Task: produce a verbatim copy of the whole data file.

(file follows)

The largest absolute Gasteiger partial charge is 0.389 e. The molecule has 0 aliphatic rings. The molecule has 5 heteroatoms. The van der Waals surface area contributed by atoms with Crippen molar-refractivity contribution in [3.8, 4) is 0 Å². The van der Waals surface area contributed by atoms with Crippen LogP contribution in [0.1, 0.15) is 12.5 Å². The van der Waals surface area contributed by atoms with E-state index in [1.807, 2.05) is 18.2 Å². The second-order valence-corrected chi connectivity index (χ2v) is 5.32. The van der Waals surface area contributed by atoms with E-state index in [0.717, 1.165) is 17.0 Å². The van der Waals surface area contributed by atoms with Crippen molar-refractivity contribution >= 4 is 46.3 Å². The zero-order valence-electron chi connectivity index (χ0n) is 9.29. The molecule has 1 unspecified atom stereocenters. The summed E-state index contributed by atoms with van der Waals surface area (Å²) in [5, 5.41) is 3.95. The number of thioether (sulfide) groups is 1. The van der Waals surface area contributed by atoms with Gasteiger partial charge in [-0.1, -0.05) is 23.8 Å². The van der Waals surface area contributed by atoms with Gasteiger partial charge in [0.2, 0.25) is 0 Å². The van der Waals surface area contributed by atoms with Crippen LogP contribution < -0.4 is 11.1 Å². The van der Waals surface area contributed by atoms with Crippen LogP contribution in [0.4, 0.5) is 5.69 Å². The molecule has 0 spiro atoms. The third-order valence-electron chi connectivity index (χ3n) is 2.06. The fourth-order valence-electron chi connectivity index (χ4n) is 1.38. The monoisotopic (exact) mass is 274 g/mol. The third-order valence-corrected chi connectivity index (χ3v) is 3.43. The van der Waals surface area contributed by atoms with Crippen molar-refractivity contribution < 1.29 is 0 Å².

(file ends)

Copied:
The largest absolute Gasteiger partial charge is 0.389 e. The molecule has 0 aliphatic rings. The molecule has 5 heteroatoms. The van der Waals surface area contributed by atoms with Crippen molar-refractivity contribution in [3.8, 4) is 0 Å². The van der Waals surface area contributed by atoms with Crippen LogP contribution in [0.1, 0.15) is 12.5 Å². The van der Waals surface area contributed by atoms with E-state index in [1.807, 2.05) is 18.2 Å². The second-order valence-corrected chi connectivity index (χ2v) is 5.32. The van der Waals surface area contributed by atoms with E-state index in [0.717, 1.165) is 17.0 Å². The van der Waals surface area contributed by atoms with Crippen molar-refractivity contribution >= 4 is 46.3 Å². The zero-order valence-electron chi connectivity index (χ0n) is 9.29. The molecule has 1 unspecified atom stereocenters. The summed E-state index contributed by atoms with van der Waals surface area (Å²) in [5, 5.41) is 3.95. The number of thioether (sulfide) groups is 1. The van der Waals surface area contributed by atoms with Gasteiger partial charge in [-0.1, -0.05) is 23.8 Å². The van der Waals surface area contributed by atoms with Gasteiger partial charge in [0.2, 0.25) is 0 Å². The van der Waals surface area contributed by atoms with Crippen LogP contribution < -0.4 is 11.1 Å². The van der Waals surface area contributed by atoms with Crippen LogP contribution in [0.4, 0.5) is 5.69 Å². The molecule has 0 spiro atoms. The third-order valence-electron chi connectivity index (χ3n) is 2.06. The fourth-order valence-electron chi connectivity index (χ4n) is 1.38. The monoisotopic (exact) mass is 274 g/mol. The third-order valence-corrected chi connectivity index (χ3v) is 3.43. The van der Waals surface area contributed by atoms with Crippen molar-refractivity contribution < 1.29 is 0 Å².